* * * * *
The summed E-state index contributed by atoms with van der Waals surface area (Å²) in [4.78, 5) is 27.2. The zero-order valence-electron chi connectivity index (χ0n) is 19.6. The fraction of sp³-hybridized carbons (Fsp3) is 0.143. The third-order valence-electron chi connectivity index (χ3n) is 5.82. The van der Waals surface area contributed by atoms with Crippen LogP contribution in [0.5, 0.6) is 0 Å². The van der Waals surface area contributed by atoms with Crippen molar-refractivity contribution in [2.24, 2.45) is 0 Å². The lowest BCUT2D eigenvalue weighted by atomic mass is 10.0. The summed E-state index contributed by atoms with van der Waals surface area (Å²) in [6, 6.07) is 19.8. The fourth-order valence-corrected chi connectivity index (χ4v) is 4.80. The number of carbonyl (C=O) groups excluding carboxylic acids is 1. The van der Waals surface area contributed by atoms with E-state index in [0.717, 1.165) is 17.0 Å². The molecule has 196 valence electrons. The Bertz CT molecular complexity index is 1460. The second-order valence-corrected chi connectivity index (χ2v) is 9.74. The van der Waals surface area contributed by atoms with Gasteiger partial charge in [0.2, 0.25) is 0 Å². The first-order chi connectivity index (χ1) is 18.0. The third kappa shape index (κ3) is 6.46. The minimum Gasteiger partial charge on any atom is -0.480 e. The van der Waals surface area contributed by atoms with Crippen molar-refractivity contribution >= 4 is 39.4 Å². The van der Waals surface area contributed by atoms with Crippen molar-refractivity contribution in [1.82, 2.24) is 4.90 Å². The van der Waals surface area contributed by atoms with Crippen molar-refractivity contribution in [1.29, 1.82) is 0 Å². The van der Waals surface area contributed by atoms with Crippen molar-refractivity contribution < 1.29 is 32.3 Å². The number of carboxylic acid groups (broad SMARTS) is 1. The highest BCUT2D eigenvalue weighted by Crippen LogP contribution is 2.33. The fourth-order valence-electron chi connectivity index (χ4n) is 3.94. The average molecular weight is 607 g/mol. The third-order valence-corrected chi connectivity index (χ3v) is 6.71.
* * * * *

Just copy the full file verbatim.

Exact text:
The summed E-state index contributed by atoms with van der Waals surface area (Å²) in [4.78, 5) is 27.2. The zero-order valence-electron chi connectivity index (χ0n) is 19.6. The fraction of sp³-hybridized carbons (Fsp3) is 0.143. The third-order valence-electron chi connectivity index (χ3n) is 5.82. The van der Waals surface area contributed by atoms with Crippen LogP contribution in [0.5, 0.6) is 0 Å². The van der Waals surface area contributed by atoms with Crippen molar-refractivity contribution in [2.24, 2.45) is 0 Å². The lowest BCUT2D eigenvalue weighted by atomic mass is 10.0. The summed E-state index contributed by atoms with van der Waals surface area (Å²) in [6, 6.07) is 19.8. The fourth-order valence-corrected chi connectivity index (χ4v) is 4.80. The number of carbonyl (C=O) groups excluding carboxylic acids is 1. The van der Waals surface area contributed by atoms with E-state index in [0.717, 1.165) is 17.0 Å². The molecule has 196 valence electrons. The Bertz CT molecular complexity index is 1460. The second-order valence-corrected chi connectivity index (χ2v) is 9.74. The van der Waals surface area contributed by atoms with Gasteiger partial charge in [0.2, 0.25) is 0 Å². The first-order chi connectivity index (χ1) is 18.0. The third kappa shape index (κ3) is 6.46. The minimum Gasteiger partial charge on any atom is -0.480 e. The van der Waals surface area contributed by atoms with Crippen molar-refractivity contribution >= 4 is 39.4 Å². The van der Waals surface area contributed by atoms with Crippen molar-refractivity contribution in [1.82, 2.24) is 4.90 Å². The van der Waals surface area contributed by atoms with Crippen molar-refractivity contribution in [1.29, 1.82) is 0 Å². The van der Waals surface area contributed by atoms with Crippen molar-refractivity contribution < 1.29 is 32.3 Å². The number of carboxylic acid groups (broad SMARTS) is 1. The highest BCUT2D eigenvalue weighted by Crippen LogP contribution is 2.33. The fourth-order valence-electron chi connectivity index (χ4n) is 3.94. The average molecular weight is 607 g/mol. The third-order valence-corrected chi connectivity index (χ3v) is 6.71.